The French Riviera principality has long been a tax haven for athletes, celebrities and the super-rich because it does not charge residents income tax.
Via Justin BirnbaumForbes staff
ovak Djokovic may be the most famous Serbian athlete on the planet, but the tiny principality of Monaco he calls home. Indeed, 5 of the ATP’s top 10 ranked players all claim Monaco as their primary residence and it’s easy to see why.
Located on the French Riviera, this 500-acre state enjoys more than 300 days of sunshine a year, just a short flight from several European capitals and has top training facilities, including the Mouratoglou Tennis Academy. famous, less than a kilometer away. an hour away by car.
But there’s another advantage for star athletes and the super-rich. Monaco is a tax haven, with no personal income, capital gains or investment taxes. As for the highest-earning players in tennis—such as Djokovic, ranked No. 1 above Forbes’ list of the highest paid tennis players in the world with an estimated income of $38.4 million over the past 12 months—the savings could run into the millions.
In addition to the 23-time Grand Slam champion, Monaco is also the main residence of Russian Daniil Medvedev (number 3 in the world), Denmark’s Holger Rune (No 5), Italy’s Janik Sinner (No 6) and Stefanos Greek Tsitsipas. (Number 7). “I am from Denmark,” said Rune Forbes, “and it’s a great country but there aren’t many tennis players. So for me, the facilities and the players are here [in Monaco] practicing together is really important because in Denmark I couldn’t have this kind of experience.”
The principality is also home to some of Formula 1’s best drivers, including Max Verstappen, Lando Norris and Charles Leclerc—and that’s not just because they want to practice for Monaco’s famous Grand Prix. Many billionaires, both in and out of the sports world, also live there, including Everton FC owner Farhad Moshiri (with an estimated net worth of $3.1 billion), Belgian sugar heir Eric Wittouck ($8 billion) and real estate and transportation mogul Israel Eyal. Ofer (19.4 billion USD).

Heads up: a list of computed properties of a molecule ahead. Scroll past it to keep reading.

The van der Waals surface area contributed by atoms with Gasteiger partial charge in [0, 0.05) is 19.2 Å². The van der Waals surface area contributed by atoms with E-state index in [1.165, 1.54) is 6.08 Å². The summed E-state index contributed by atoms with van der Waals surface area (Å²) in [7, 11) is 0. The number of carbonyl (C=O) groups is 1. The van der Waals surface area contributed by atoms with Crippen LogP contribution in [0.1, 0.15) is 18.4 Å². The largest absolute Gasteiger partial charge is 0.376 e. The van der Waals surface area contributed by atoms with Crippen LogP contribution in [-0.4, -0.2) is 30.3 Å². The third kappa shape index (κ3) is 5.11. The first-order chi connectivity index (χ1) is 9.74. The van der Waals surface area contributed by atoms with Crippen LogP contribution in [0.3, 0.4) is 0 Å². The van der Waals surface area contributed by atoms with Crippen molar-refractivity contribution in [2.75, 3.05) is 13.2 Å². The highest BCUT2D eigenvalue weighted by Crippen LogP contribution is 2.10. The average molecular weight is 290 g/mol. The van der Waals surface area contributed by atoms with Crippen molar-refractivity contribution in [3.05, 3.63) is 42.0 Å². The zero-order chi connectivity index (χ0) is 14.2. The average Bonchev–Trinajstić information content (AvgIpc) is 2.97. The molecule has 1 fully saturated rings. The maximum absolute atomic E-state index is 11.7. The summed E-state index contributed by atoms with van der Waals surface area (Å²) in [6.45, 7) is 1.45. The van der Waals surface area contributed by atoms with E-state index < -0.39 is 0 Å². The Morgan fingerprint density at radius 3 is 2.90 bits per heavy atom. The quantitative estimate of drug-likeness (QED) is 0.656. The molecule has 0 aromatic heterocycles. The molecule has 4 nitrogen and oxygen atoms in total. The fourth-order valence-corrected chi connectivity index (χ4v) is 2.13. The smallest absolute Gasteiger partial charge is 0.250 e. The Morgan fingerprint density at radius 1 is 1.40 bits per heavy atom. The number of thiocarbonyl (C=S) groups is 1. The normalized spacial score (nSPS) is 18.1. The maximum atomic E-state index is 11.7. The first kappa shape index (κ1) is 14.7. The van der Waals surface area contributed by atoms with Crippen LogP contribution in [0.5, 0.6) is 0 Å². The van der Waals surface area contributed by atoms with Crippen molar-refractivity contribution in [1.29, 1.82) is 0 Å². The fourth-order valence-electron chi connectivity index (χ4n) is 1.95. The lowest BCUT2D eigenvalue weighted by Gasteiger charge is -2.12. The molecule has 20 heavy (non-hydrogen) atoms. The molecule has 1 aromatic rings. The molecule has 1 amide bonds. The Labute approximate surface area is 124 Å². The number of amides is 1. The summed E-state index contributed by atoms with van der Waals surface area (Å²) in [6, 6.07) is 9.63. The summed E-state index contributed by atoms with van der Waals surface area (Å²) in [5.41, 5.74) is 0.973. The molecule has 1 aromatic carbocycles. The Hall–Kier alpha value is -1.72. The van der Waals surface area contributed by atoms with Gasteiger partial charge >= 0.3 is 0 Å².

Swedish life: Bjorn Borg on the balcony of his house in Monaco in 1975.
STF/AFP via Getty Images
Of course, Djokovic is not the first athlete to enjoy these financial benefits. Swedish tennis legend Björn Borg, who won five consecutive Wimbledon titles and six other Grand Slam titles at the French Open, has lived for more than a decade as a resident of Monte Carlo, since the late 1970s. After retiring at the age of 26, Borg eventually ran into financial trouble with his fashion business, had to move back to Stockholm, and nearly filed for personal bankruptcy after The Swedish government requested a $40,000 tax refund.
“It’s an open secret,” the doctor said. Andreas Bosse, international legal consultant based in Monaco. “They come here because of the nice weather, but everyone knows Monaco has significant tax advantages.”
Acquiring accommodation is not particularly difficult. Requirements include renting or buying an apartment, opening and funding a bank account with at least 500,000 Euros and signing a utility contract, such as electricity. Potential candidates must also have a clean criminal record and attend an interview with a police recommendation from the Monaco Security Department. European and Swiss citizens can apply for residency directly in Monaco, and Bosse estimates that the process takes about two months. On the other hand, Americans must first apply for a long-term visa in France.
That’s not the only downside for US citizens. Americans face immigration taxes wherever they reside around the globe. “If they don’t have taxes [in Monaco]you will continue to pay taxes on your global income as if you were living in Manhattan,” said Jerry August, co-chair of Fox Rothschild’s international tax and wealth planning practice group.
In a way, the French are also out of luck at the home of the famous Casino de Monte-Carlo. Due to a long-standing agreement, French citizens living in Monaco are still subject to their country’s income tax. In total, Monaco has 35 signed agreements, of which 33 are currently being implemented, around the exchange of tax information with countries around the world, including the US and France.
However, Bosse noted that in certain cases, Monaco’s tax benefits “are not as great as people think.” Athletes competing around the world are still required to source income or pay taxes in the jurisdictions where they are competing. For example, if Djokovic wins the 24th major at the 2023 US Open, where singles champions will win $3 million in prize money, he will not owe the Monégasque government. But the IRS will not be so forgiving.
Likewise, taxes may apply to sponsorship and social media income. Some countries may argue that appearances, digital postings, and online sales within their borders make events taxable and that the athletes’ respective incomes are earned during these events. That case must comply with their laws. However, unlike bonuses, it is more difficult to determine.
“The basic principle of both U.S. tax and international tax is that a jurisdiction has the right to always tax your labor if your labor is performed in that country,” August explains. And that’s a racquet that no player wants to touch.
MORE FROM FORBES
MORE FROM FORBESThe highest paid tennis players in the world in 2023Via Brett KnightMORE FROM FORBESTennis’ Big 3 and Serena won 88 Majors and made $2.5 billion. A new generation is ready for their blow.Via Knight BrettMORE FROM FORBESMeet the next generation of American tennis starsVia Matt CraigMORE FROM FORBESTunisian tennis star Ons Jabeur has a strong game plan to win on the courtVia Justin Birnbaum